Batumi, nestled in the extreme south-western corner of Georgia, is among the world's oldest cities. The city, situated along the historic Silk Road that bridged Europe and Asia, boasts a temperate and subtropical climate typical of coastal locations. Its diverse natural beauty and contrasting terrain are further enhanced by a deep, convenient marina and natural wind protection. This unique combination has made Batumi and its environs intriguing and attractive to foreigners and neighboring peoples throughout history, ensuring a constant influx of visitors.
This interest particularly escalated since the 1880s when a railway linked Batumi with Tbilisi, Georgia's capital, and Baku, Azerbaijan's capital. The city was frequently visited during this period, prompting the operation of approximately thirty hotels in Batumi at the dawn of the 20th century. Foreign travelers and researchers often drew parallels between Batumi and the Riviera, given its natural conditions, and predicted a promising future for the city. Renowned researcher and traveler Nicholas Veru once remarked, "In Batumi, the splendor of the Riviera and the majestic mountains of Switzerland harmoniously converge. The wind here is less intense."
The earliest known reference to Batumi is attributed to Aristotle in the 4th century BC. Some scholars interpret the term "Batea" (Greek for "depths") to denote Batumi. Jean Muriet, a noted historian, stated that Batumi was a recognized city as early as 400 BC. Further, it is also mentioned by Pliny the Elder (23-79 AD) in the form of "Bata" and "Matium".
The second Roman writer and statesman, Arian, who, like Pliny, explored the coasts of Colchis and Kartli, does not mention any settlement in Ajara except for Apsaros. However, a river known as Batisi, present-day Korolistskali, which is phonetically similar to Batumi, is referenced. It's plausible that Arian did not focus on Batumi as there was no Roman military garrison there during his time.
On the Roman road map, the so-called "Tabula Peutingeriana" from the 4th century, the geographical point "Portus Altus" is marked in the approximate location of modern Batumi. Renowned historian Kaukhchishvili, after analyzing ancient sources, concluded that Batumi's inclusion on the world map in the 2nd century signifies its importance as a city and port during that period.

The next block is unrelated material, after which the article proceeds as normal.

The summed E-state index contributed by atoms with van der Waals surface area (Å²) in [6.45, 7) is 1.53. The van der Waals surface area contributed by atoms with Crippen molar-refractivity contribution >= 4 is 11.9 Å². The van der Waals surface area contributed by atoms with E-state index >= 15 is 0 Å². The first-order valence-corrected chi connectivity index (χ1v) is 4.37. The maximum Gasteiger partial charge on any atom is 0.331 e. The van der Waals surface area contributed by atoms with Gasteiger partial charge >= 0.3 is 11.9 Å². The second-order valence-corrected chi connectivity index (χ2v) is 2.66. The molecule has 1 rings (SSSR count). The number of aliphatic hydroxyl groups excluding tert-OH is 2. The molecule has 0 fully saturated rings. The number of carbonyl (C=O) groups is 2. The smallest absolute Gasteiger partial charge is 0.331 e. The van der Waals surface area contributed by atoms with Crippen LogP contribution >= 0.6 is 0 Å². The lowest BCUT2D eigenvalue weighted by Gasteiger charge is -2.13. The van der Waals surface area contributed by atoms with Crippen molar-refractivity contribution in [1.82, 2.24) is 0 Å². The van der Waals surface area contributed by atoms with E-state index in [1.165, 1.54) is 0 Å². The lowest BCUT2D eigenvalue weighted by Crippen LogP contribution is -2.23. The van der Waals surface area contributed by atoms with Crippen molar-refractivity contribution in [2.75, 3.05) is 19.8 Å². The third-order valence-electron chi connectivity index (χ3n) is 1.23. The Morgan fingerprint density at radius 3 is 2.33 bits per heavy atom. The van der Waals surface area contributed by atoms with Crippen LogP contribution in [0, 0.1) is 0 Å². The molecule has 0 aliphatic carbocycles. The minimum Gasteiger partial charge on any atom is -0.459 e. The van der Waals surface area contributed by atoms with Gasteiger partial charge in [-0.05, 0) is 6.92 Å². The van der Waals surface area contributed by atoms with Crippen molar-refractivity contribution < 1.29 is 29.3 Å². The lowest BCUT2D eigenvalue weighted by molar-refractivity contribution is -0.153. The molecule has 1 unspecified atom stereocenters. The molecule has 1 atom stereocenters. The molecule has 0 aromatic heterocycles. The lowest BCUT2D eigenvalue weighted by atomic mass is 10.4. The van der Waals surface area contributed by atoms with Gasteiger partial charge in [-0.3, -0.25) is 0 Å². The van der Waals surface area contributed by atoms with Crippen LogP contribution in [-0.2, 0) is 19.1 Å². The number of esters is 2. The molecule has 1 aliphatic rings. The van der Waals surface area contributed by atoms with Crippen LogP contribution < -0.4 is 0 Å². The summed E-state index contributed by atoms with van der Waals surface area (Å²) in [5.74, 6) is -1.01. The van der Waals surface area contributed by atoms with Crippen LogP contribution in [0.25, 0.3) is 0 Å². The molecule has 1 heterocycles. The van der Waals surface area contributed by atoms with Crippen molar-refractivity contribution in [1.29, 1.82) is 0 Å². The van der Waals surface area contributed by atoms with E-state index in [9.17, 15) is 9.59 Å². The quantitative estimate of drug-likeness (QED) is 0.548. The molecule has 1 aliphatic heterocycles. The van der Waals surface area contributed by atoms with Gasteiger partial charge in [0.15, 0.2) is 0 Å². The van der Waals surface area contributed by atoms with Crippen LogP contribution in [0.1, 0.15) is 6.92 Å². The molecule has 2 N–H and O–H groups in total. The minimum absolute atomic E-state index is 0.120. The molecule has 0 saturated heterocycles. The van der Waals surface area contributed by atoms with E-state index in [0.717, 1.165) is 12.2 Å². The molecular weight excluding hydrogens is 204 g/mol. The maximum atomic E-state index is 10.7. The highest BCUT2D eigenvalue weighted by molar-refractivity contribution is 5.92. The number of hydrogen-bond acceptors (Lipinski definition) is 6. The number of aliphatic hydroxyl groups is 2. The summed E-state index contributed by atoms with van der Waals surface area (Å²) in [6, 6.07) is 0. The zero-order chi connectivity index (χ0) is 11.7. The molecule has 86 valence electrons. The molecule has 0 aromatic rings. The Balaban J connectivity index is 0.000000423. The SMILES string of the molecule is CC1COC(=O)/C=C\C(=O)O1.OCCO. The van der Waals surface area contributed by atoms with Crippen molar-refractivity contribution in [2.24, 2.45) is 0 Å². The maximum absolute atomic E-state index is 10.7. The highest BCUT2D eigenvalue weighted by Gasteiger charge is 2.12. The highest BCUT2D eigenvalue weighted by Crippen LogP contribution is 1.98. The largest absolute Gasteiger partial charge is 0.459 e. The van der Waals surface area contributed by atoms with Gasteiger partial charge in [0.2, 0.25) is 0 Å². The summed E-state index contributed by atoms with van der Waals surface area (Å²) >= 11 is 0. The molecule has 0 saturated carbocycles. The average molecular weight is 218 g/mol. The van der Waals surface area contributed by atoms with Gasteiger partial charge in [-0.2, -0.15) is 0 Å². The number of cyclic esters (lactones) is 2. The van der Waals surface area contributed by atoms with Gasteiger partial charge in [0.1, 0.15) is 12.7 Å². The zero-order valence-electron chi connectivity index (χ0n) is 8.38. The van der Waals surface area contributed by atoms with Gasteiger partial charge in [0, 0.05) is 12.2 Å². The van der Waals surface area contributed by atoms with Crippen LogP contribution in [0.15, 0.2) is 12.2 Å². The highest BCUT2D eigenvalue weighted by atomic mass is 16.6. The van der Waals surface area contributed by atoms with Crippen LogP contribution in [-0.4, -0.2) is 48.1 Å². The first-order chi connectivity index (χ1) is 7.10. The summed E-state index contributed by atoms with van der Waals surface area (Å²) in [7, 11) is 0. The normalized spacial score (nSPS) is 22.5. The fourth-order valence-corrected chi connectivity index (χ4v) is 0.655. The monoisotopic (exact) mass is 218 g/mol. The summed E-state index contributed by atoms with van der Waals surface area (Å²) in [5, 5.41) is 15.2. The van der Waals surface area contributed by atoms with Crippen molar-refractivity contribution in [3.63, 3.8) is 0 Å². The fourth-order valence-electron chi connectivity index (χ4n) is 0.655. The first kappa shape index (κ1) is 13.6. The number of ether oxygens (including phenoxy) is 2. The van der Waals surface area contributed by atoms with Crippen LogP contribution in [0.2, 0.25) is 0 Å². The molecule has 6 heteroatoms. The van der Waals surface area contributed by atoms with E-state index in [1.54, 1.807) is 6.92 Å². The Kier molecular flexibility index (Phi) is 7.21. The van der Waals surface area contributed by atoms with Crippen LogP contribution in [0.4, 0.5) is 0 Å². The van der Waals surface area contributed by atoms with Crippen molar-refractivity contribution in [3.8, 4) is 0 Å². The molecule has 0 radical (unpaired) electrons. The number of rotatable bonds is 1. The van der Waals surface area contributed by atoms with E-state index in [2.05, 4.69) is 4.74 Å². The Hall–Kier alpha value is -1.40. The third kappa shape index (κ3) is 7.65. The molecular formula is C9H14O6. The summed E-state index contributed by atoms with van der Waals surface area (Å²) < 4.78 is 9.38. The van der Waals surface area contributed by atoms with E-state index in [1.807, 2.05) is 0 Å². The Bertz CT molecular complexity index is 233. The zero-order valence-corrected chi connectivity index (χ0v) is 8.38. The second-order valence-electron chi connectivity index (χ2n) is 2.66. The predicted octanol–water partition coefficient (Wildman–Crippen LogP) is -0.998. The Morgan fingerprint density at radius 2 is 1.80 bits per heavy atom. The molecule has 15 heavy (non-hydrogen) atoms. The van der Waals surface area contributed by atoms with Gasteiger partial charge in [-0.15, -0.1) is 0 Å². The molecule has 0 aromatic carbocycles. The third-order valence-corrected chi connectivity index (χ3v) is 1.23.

Undoubtedly, maritime transport was critical to the foreign trade of feudal Georgia. In the 12th and 13th centuries, Batumi could have been the most crucial harbor on the Black Sea in Georgia. Only Batumi had a bay situated at the major trade intersection of East and West, making it an exceptional natural harbor for ships.
In the 19th century, Batumi's port was granted porto-franco status (Free Port) and connected to the international community via railway. This significantly amplified the city's expansion and increased its influence. This era saw the flourishing of trade and artisan crafts, leading to the construction of libraries, schools, gymnasiums, factories, and more. Since 1881, harbor development has been ongoing. The city was swift in adopting modern means of communication: on April 1, 1885, the first telephone call in Batumi was made. The population of Batumi grew steadily during this period.
By the close of the 20th century, Batumi had rightly earned its place as the third most significant city in Transcaucasia, following Baku and Tbilisi. This industrial development was mirrored by a corresponding population growth.
Today, Batumi stands as one of Georgia's most beautiful cities. Its charm is continually blossoming, yet it retains its rich history. Restored 19th-century buildings, structures adorned with intricate railings and balconies, quiet cobbled streets wafting with the aroma of coffee, citrus and sea breezes characterize the city. Batumi's well-developed tourist infrastructure appeals to international visitors.
As evening descends, Batumi sparkles with modern night lights and the glow from luxury hotels of international renown. The city transforms into a sea of illumination, with even the beach brightly lit. A bustling hub of tourist activity, Batumi's streets are a meeting point for visitors from across the globe. Numerous restaurants and cafes provide an excellent opportunity to savor traditional Georgian and Adjarian cuisines. Among many tourist attractions, Batumi boasts one of the world's longest boulevards, spanning 7 km, where one can rent a bicycle for a scenic ride.
Batumi's locals are renowned for their hospitality and friendliness, always ready to assist. They affectionately refer to Batumi as the "city of love".
The city's subtropical climate, the therapeutic warm Black Sea, the extensive tourism and resort infrastructure along the coastline, and the unique blend of mountains and sea coalesce to create the ideal vacation conditions in Batumi. Those who visit Batumi are likely to find it an unforgettable experience.